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Secondhand tobacco smoke in bars and restaurants in Santiago, Chile: evaluation of partial smoking ban legislation in public places
  1. Marcia Erazo1,
  2. Veronica Iglesias2,
  3. Andrea Droppelmann3,
  4. Marisol Acuña4,
  5. Armando Peruga5,
  6. Patrick N Breysse6,
  7. Ana Navas-Acien6
  1. 1Faculty of Medicine, University of Chile, Chile
  2. 2School of Public Health, University of Chile, Chile
  3. 3Laboratory of Occupational Health, Institute of Public Health, Chile
  4. 4Tobacco Control Unit, Ministry of Health, Chile
  5. 5National Capacity Building Unit, Tobacco Control Program, World Health Organization
  6. 6Departments of Environmental Health Sciences and Epidemiology, and Institute for Global Tobacco Control, Johns Hopkins University, Bloomberg School of Public Health, USA
  1. Correspondence to Dr Marcia Erazo B, Faculty of Medicine, University of Chile, Independencia 1027, Santiago, Chile; merazo{at}med.uchile.cl

Abstract

Objective To compare air nicotine concentrations according to the smoking policy selected by bars/restaurants in Santiago, Chile before and after the enactment of partial smoking ban legislation in 2007 (establishments could be smoke free, have segregated (mixed) smoking and non-smoking areas, or allow smoking in all areas).

Methods The study measured air nicotine concentrations over 7 days to characterise secondhand smoke exposure in 30 bars/restaurants in 2008. Owner/manager interviews and physical inspections were conducted.

Results Median IQR air nicotine concentrations measured in all venues were 4.38 (0.61–13.62) μg/m3. Air nicotine concentrations were higher in bars (median 7.22, IQR 2.48–15.64 μg/m3) compared to restaurants (1.12, 0.15–9.22 μg/m3). By smoking status, nicotine concentrations were higher in smoking venues (13.46, 5.31–16.87 μg/m3), followed by smoking areas in mixed venues (9.22, 5.09–14.90 μg/m3) and non-smoking areas in mixed venues (0.99, 0.19–1.27 μg/m3). Air nicotine concentrations were markedly lower in smoke-free venues (0.12, 0.11–0.46 μg/m3). After adjustment for differences in volume and ventilation, air nicotine concentrations were 3.2, 35.5 and 56.2 times higher in non-smoking areas in mixed venues, smoking areas in mixed venues and smoking venues, respectively, compared to smoke-free venues.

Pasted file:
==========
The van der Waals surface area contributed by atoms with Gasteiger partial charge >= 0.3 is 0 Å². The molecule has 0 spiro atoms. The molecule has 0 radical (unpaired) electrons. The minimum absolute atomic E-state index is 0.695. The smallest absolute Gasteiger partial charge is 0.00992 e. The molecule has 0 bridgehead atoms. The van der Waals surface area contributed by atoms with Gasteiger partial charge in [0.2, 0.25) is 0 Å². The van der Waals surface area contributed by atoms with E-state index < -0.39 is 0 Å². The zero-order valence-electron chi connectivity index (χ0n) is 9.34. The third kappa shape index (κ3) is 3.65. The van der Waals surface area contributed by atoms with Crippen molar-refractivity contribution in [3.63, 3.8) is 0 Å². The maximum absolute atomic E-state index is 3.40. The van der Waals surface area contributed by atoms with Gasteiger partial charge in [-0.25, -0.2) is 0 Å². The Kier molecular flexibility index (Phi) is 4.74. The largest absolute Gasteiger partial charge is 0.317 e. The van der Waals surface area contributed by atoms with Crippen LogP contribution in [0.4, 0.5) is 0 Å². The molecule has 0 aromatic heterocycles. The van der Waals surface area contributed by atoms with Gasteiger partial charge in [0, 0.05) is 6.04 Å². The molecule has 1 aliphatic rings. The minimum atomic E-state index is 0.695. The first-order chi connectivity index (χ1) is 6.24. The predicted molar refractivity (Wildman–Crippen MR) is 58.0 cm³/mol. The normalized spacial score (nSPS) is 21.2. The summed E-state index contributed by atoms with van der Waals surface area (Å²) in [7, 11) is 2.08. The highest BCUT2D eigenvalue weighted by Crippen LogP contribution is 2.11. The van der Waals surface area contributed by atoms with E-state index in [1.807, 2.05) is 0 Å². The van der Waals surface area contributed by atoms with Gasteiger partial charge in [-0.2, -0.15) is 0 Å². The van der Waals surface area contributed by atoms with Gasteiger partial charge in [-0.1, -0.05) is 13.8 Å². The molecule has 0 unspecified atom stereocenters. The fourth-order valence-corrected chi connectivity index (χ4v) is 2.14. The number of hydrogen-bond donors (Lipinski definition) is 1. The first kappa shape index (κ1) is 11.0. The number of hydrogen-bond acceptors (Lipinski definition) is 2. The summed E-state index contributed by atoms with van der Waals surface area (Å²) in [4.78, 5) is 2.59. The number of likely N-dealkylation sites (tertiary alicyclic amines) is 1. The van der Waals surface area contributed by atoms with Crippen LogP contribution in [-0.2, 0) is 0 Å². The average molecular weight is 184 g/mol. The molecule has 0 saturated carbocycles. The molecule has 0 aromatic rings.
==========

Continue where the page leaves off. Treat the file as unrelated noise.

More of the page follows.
Conclusions Exposure to secondhand smoke remains high in bars and restaurants in Santiago, Chile. These findings demonstrate that the partial smoking ban legislation enacted in Chile in 2007 provides no protection to employees working in those venues. Enacting a comprehensive smoke-free legislation which protects all people from exposure to secondhand smoke in all public places and workplaces is urgently needed.

  • Vapour-phase nicotine
  • bars
  • restaurants
  • smoking ban
  • evaluation
  • environmental tobacco smoke
  • public policy
  • Received 14 December 2009
  • Accepted 13 May 2010

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Footnotes

  • Funding This study was supported by a US National Institutes of Health Fogarty Grant (number: D43 TW 05746-02) and a Clinical Investigator Award from the Flight Attendant Medical Research Institute.

  • Competing interests None declared.

  • Patient consent Obtained.

  • Ethics approval This study was conducted with the approval of the Faculty of Medicine, University of Chile.

  • Provenance and peer review Not commissioned; externally peer reviewed.

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